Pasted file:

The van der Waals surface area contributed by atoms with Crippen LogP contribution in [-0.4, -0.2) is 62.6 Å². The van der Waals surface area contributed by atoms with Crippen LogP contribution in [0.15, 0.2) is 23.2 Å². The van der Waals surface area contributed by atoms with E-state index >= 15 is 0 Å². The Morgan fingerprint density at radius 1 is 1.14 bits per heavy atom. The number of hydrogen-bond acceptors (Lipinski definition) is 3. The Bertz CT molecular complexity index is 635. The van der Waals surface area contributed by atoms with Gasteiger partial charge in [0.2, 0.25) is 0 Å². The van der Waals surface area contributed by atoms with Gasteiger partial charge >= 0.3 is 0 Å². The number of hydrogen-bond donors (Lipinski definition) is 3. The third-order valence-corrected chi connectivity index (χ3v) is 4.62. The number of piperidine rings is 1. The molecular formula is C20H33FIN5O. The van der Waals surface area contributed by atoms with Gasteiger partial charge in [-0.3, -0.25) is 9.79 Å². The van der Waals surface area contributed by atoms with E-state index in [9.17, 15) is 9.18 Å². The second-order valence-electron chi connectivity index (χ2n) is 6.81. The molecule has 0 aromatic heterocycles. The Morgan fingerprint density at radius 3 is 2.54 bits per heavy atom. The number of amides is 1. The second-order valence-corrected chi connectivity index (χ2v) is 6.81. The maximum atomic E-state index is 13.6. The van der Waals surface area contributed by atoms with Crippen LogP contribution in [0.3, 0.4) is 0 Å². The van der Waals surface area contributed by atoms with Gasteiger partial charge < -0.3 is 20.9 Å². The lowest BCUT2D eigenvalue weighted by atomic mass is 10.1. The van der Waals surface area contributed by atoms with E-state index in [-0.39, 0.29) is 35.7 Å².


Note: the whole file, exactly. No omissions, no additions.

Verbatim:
The van der Waals surface area contributed by atoms with Crippen LogP contribution in [-0.4, -0.2) is 62.6 Å². The van der Waals surface area contributed by atoms with Crippen LogP contribution in [0.15, 0.2) is 23.2 Å². The van der Waals surface area contributed by atoms with E-state index >= 15 is 0 Å². The Morgan fingerprint density at radius 1 is 1.14 bits per heavy atom. The number of hydrogen-bond acceptors (Lipinski definition) is 3. The Bertz CT molecular complexity index is 635. The van der Waals surface area contributed by atoms with Gasteiger partial charge in [0.2, 0.25) is 0 Å². The van der Waals surface area contributed by atoms with Gasteiger partial charge >= 0.3 is 0 Å². The number of hydrogen-bond donors (Lipinski definition) is 3. The third-order valence-corrected chi connectivity index (χ3v) is 4.62. The number of piperidine rings is 1. The molecular formula is C20H33FIN5O. The van der Waals surface area contributed by atoms with Gasteiger partial charge in [-0.3, -0.25) is 9.79 Å². The van der Waals surface area contributed by atoms with E-state index in [9.17, 15) is 9.18 Å². The second-order valence-electron chi connectivity index (χ2n) is 6.81. The molecule has 0 aromatic heterocycles. The Morgan fingerprint density at radius 3 is 2.54 bits per heavy atom. The number of amides is 1. The second-order valence-corrected chi connectivity index (χ2v) is 6.81. The maximum atomic E-state index is 13.6. The van der Waals surface area contributed by atoms with Crippen LogP contribution in [0.3, 0.4) is 0 Å². The van der Waals surface area contributed by atoms with Gasteiger partial charge < -0.3 is 20.9 Å². The lowest BCUT2D eigenvalue weighted by atomic mass is 10.1. The van der Waals surface area contributed by atoms with E-state index in [-0.39, 0.29) is 35.7 Å².